### ESU5 Day 2

The second day of the conference started with a talk by Ulrich Rebstock titled "Mathematics in the service of the Islamic community". I must admit that my knowledge of Islamic mathematics is even worse than my knowledge of for instance European mathematics, and every talk on the subject is therefore sure to give me new information. Rebstock showed how much of Arab mathematics focused on practical aspects of mathematics, and gave examples from a wealth of books on subjects like measuring, taxes and trade. But the more "theoretical" mathematics was never far from the surface, for instance, examples with made-up "practical interest" were many. I particularly liked this example: In a Turkish bath, one day 30 visitors had payed their entrance. The owner knew there had been three Jews, and that he had collected 30 dirhams. The prices were Muslims 1/2 dirham, Christians 2 dirhams, Jews 3 dirhams... Another interesting example of mathematics of the time were inheritance problems when the gender of one of the beneficiaries were uncertain (!)

Thereafter, I joined Chris Weeks´ talk on Condorcet´s paradox. Condorcet wrote a treatise (Essai sur l´application de l´analyse a la probabilité des décisions rendues a la pluralité des voix) on the problem of voting, showing that any voting systems has its problems (although it should be possible to create a voting system that doesn´t repeatedly elect Bush president...) The treatise is very interesting, and it is tempting to use it with my students this autumn - especially as there is a local election coming up.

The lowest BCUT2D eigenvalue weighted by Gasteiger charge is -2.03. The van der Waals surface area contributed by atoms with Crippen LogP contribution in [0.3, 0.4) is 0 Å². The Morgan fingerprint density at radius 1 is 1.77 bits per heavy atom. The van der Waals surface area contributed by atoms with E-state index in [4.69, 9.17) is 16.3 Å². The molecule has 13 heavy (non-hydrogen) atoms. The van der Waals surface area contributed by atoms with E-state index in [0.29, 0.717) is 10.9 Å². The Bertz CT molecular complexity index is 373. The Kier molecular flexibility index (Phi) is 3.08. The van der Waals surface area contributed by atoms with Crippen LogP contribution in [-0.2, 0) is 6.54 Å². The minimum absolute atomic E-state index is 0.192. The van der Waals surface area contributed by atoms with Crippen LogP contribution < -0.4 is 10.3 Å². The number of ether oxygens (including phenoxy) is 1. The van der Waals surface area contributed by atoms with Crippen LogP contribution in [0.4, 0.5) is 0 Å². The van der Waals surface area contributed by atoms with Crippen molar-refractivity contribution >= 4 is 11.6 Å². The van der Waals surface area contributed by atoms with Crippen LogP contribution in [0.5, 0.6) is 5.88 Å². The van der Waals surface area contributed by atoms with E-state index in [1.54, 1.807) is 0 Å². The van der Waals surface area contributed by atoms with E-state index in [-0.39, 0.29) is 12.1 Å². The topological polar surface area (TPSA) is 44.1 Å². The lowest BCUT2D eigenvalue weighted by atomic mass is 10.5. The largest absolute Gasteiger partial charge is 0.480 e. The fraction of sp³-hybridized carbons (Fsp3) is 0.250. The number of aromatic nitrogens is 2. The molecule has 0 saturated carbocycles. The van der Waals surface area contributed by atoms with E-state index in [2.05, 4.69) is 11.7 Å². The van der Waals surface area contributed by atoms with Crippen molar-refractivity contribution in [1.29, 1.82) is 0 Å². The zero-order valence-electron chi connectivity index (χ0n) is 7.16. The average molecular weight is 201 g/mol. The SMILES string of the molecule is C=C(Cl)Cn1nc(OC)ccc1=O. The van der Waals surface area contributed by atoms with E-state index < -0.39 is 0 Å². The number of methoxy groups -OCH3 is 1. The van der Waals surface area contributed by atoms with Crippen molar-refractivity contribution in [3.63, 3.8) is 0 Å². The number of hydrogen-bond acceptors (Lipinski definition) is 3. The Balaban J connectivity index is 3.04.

Then there was lunch. 99 crowns for a three-course meal is great - maybe a fifth of what I would expect to pay in Norway...

Thereafter, I joined Chris Weeks´ talk on Condorcet´s paradox. Condorcet wrote a treatise (Essai sur l´application de l´analyse a la probabilité des décisions rendues a la pluralité des voix) on the problem of voting, showing that any voting systems has its problems (although it should be possible to create a voting system that doesn´t repeatedly elect Bush president...) The treatise is very interesting, and it is tempting to use it with my students this autumn - especially as there is a local election coming up.

Then there was lunch. 99 crowns for a three-course meal is great - maybe a fifth of what I would expect to pay in Norway...

Labels: conference, mathematics

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